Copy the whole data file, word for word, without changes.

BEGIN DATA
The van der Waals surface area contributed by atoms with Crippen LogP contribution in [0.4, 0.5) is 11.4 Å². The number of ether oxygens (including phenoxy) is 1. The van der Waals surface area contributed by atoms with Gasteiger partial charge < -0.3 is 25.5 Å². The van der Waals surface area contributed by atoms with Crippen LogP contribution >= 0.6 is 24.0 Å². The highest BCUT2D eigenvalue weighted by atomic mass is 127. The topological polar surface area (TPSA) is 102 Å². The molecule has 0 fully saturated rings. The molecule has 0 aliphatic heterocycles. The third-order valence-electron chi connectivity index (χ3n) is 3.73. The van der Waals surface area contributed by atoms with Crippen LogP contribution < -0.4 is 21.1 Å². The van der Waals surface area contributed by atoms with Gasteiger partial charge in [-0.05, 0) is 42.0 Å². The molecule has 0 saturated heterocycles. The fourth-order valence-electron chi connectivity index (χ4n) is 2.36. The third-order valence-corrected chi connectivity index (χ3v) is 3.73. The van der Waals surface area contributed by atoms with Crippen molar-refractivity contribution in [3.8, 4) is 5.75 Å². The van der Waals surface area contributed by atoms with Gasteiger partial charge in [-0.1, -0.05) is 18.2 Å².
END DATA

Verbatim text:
The van der Waals surface area contributed by atoms with Crippen LogP contribution in [0.4, 0.5) is 11.4 Å². The number of ether oxygens (including phenoxy) is 1. The van der Waals surface area contributed by atoms with Gasteiger partial charge < -0.3 is 25.5 Å². The van der Waals surface area contributed by atoms with Crippen LogP contribution >= 0.6 is 24.0 Å². The highest BCUT2D eigenvalue weighted by atomic mass is 127. The topological polar surface area (TPSA) is 102 Å². The molecule has 0 fully saturated rings. The molecule has 0 aliphatic heterocycles. The third-order valence-electron chi connectivity index (χ3n) is 3.73. The van der Waals surface area contributed by atoms with Crippen LogP contribution < -0.4 is 21.1 Å². The van der Waals surface area contributed by atoms with Gasteiger partial charge in [-0.05, 0) is 42.0 Å². The molecule has 0 saturated heterocycles. The fourth-order valence-electron chi connectivity index (χ4n) is 2.36. The third-order valence-corrected chi connectivity index (χ3v) is 3.73. The van der Waals surface area contributed by atoms with Crippen molar-refractivity contribution in [3.8, 4) is 5.75 Å². The van der Waals surface area contributed by atoms with Gasteiger partial charge in [-0.1, -0.05) is 18.2 Å².